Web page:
Photo courtesy of Our Town Reno
A homeless man huddles for warmth. Our Town Reno spotlights homeless and gentrification issues in Reno.

It’s a bone-chilling, winter night in Reno, Nevada. While most people are inside, warmly wrapped in their favorite blankets, volunteers are gathered at the West Street Plaza, otherwise known as ‘the circle’.

It is the annual point in time count. Every year on a cold January night, dedicated volunteers from local nonprofits like the Nevada Youth Empowerment Project and Build Our Center, set up a tent in the middle of the plaza. For 24 hours, they will take shifts manning the tent, counting the sheltered and unsheltered homeless persons that stop by. For the past six years, the count has focused specifically on the youth: the invisible population.

This count, put on behalf of the Reno Area Alliance for the Homeless, is the focus of a new local documentary made by Our Town Reno, a faculty and student run collective multimedia street-reporting project. The documentary, along with another student-made film titled “This is Homelessness” by Annie Aguzzi, will premier together at a community screening on Wednesday, Dec. 6 at the Potentialist.

Our Town Reno is headed by Nico Colombant, a lecturer and coordinator of the Reynolds Media Lab, and was started as a type of social media experiment that has grown into a thriving story-telling platform.

Our Town Reno is shining a light not only on the problems of homelessness and gentrification, but also to the everyday heroes that live in the community. Over the past two years, Our Town Reno has organically grown a following of almost 3,000 on Facebook; their comments section is littered with meaningful discussions and even whistleblowers from around the community. Their Instagram page, Biggest Little Streets, takes a raw, unfiltered look at the streets of downtown Reno and the people that inhabit them.

Above all, Our Town Reno is focused on telling stories one by one. Instead of piling a bunch of stories together to prove a point, they focus on individuals. Colombant says he wants Our Town Reno to be a platform for people to tell their stories that wouldn’t normally have one.

“One person is worthwhile,” said Colombant.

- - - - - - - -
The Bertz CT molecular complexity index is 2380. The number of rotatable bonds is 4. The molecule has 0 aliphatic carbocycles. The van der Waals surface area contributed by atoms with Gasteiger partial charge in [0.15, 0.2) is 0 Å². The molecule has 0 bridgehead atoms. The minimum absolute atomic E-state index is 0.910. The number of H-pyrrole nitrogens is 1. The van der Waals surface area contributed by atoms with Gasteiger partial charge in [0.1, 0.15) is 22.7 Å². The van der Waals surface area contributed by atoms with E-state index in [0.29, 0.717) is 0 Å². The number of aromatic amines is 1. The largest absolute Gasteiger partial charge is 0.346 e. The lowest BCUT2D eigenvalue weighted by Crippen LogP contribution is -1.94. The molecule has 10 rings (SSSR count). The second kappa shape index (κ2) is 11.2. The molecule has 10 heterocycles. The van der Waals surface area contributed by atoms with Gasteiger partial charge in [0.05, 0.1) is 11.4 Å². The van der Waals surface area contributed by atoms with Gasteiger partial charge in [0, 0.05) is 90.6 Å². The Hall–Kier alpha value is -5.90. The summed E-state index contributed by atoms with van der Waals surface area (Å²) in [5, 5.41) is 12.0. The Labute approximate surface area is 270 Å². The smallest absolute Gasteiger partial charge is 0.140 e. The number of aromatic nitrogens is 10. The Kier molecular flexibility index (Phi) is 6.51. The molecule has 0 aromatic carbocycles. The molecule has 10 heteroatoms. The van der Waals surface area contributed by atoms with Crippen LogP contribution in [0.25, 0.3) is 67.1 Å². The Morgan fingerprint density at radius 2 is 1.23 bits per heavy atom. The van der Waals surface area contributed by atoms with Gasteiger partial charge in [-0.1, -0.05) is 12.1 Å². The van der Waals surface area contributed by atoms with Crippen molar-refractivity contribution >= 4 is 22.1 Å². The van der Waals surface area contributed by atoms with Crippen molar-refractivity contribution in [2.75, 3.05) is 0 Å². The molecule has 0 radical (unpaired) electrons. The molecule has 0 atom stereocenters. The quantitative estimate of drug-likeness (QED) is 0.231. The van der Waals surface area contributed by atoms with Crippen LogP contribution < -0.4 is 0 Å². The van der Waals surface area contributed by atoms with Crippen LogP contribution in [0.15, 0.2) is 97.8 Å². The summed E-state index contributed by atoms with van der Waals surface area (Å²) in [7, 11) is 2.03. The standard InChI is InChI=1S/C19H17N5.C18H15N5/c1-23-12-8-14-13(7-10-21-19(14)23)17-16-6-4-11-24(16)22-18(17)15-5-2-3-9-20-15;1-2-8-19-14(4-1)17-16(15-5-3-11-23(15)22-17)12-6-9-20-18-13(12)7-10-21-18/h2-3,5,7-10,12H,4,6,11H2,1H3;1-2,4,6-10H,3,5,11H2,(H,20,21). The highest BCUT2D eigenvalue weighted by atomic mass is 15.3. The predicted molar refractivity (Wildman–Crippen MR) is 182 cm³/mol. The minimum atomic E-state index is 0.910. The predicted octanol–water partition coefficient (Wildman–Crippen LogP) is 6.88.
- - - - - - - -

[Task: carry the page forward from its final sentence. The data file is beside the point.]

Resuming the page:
In their latest project, Our Town Reno took a slightly different approach, documenting the 24-hour point in time count. Reno is one of the few places to do a count specifically for homeless youth, and Nico, along with Reynolds School of Journalism alumni and Our Town Reno contributors Jose Olivares-Sefchick and Sarah Marriott, decided it would be the perfect event to not only shine light on the huge problem of youth homelessness, but also the courageous volunteers that dedicate more than 24 hours to the cause.

“One of the ideas of Our Town Reno is to put the people who are really heroes among us on a pedestal,” Colombant said. “This film is an ode to the volunteers, to show how amazing they truly are.”

For one day, ‘the circle’ in downtown Reno is transformed from a hangout place into a helping place. The data that is collected is used to develop and fund housing and supportive programs for those in need.

While the count is not entirely accurate, and doesn’t attract every youth that may be in transition, it gives the homeless population a chance to voice their needs, and try to make a difference. They’re the invisible population, Nico said, and for 24 hours each year they become visible.

Following the screening, Colombant is hosting a community discussion for the audience to share their thoughts, ideas and to inspire others. He will also be distributing Our Town Reno’s first Zine, which features work from UNR students Jose Olivares and Alexandra Mosher.

“‘Help at The Circle’ was very much made with the event in mind,” Colombant said. “This film is for a community audience.”

This event follows the tremendous success Our town Reno had last year with a screening event centered around another original documentary titled “Invisible Girl”. Following the screening in October of 2016, activists from around the community as well as homeless youth got to share their stories and connect in a way they hadn’t been able to before.

“It can be challenging to report about these issues,” Colombant said. “It can be challenging to go into a motel compound, or underneath bridges at night along the Truckee River where the homeless encampments are.”

That is why Colombant said he is thankful to use this medium to help students with challenging, worthwhile reporting experiences, that can really make a difference.

Emily Fisher can be reached at and on Twitter @NevadaSagebrush.